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A career as a secret agent may seem glamorous and exciting, as portrayed in books and films. However, it requires preparation, education and work to meet the essential standards of the agency that hires you. It is necessary to view being a secret agent as a job like any other form of employment. According to the Secret Agent Magazine website, several government and private organizations hire secret agents, like the CIA, FBI and Interpol. The requirements are similar in many ways to those of careers in politics and technology.
Be a native of the country where you want to be a secret agent. The first requirement of being a secret agent is that you be a native of the country where you apply for this employment. There is also the requirement with some that, if you are married, your spouse be a native of the country, too, according to the Legal-Criminal-Justice-Schools website.
Be physically fit. The work of a secret agent is easier if you are in good physical shape and exercise regularly. Also, there is usually an age cutoff. Check with the agency to see how old you must be to apply to the particular organization.
Research the career requirements for the agency that you want to work for as an agent. The Central Intelligence Agency (CIA), for example, recommends that you research the five career paths of Language Opportunities, Science, Technical and Engineering, National Clandestine Service, Analytical Opportunities and Support Services, states the Legal-Criminal-Justice-Schools website. Review the jobs in the career tracks that are offered by the agency and choose the one that you want to pursue or are qualified for. Obtain education that prepares you for that job specialty.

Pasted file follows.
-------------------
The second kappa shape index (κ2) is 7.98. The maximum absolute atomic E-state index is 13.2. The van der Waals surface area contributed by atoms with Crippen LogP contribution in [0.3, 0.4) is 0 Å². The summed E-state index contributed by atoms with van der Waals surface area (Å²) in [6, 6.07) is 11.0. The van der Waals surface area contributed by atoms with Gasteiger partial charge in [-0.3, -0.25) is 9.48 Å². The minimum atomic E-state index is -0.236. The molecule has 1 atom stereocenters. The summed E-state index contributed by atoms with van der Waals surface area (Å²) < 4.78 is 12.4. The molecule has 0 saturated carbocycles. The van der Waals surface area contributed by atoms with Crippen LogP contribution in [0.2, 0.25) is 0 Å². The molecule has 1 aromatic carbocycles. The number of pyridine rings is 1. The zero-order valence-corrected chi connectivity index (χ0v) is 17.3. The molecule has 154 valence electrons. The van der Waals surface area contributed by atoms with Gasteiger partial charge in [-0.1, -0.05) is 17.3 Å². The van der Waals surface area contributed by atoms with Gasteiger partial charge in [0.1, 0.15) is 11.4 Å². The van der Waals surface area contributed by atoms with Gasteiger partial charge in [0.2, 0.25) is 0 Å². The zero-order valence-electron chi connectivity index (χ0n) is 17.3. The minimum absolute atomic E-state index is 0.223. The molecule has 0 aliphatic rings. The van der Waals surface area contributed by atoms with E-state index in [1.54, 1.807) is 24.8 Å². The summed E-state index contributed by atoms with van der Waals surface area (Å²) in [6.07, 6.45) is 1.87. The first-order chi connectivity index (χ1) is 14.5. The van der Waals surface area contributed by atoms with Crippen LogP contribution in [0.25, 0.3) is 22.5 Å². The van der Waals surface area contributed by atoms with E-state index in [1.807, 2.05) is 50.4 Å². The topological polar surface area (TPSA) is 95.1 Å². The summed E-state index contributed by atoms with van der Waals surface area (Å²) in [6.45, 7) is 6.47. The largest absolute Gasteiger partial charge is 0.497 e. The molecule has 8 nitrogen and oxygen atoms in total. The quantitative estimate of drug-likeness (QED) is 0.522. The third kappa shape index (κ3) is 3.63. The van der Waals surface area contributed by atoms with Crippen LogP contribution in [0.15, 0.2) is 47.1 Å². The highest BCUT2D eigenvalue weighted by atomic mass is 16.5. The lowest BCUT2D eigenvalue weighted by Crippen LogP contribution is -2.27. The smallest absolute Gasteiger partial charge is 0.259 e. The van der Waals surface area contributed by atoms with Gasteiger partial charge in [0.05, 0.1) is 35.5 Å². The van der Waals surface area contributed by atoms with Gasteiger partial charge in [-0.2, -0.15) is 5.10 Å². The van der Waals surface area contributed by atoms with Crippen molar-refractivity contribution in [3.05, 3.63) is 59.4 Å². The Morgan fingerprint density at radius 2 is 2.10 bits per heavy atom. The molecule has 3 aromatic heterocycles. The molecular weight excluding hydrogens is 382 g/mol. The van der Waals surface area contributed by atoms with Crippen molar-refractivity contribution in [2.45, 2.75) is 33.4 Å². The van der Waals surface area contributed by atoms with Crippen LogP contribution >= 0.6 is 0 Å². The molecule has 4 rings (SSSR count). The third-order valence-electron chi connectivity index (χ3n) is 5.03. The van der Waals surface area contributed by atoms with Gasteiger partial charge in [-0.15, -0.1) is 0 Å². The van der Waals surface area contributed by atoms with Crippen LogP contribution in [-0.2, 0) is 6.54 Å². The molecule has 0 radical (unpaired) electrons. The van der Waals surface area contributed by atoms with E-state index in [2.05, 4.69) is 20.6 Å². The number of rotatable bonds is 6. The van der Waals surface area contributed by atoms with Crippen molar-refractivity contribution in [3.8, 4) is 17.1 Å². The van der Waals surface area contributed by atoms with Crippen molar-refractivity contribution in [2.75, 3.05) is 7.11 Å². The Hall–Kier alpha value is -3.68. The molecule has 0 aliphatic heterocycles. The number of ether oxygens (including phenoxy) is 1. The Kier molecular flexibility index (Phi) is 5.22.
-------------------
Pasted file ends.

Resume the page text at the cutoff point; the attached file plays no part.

Earn a degree in criminal justice, political science, public administration, psychology or other fields and work experience in these specialties. The CIA requires a bachelor degree for most entry level jobs and an advanced degree for overseas officers and intelligence analysts.
Learn specialized skills such as electronics, computer, foreign languages, chemistry, weapons and marksmanship. Mastering a Middle Eastern dialect is an added benefit. Speaking one or more languages is encouraged as a requirement for employment.
Get military experience. Prior experience in the military with an honorable discharge can give you the career edge for the necessary credentials to work as a secret agent.
Anne Cagle has been writing ever since she was a toddler who could scribble with crayons. Her first published article, at age 12, was in a teachers' newsletter. She was published in "Optical Prism" magazine and has worked as a reviewer for the Webby Awards. She holds a degree in English from the University of Oregon.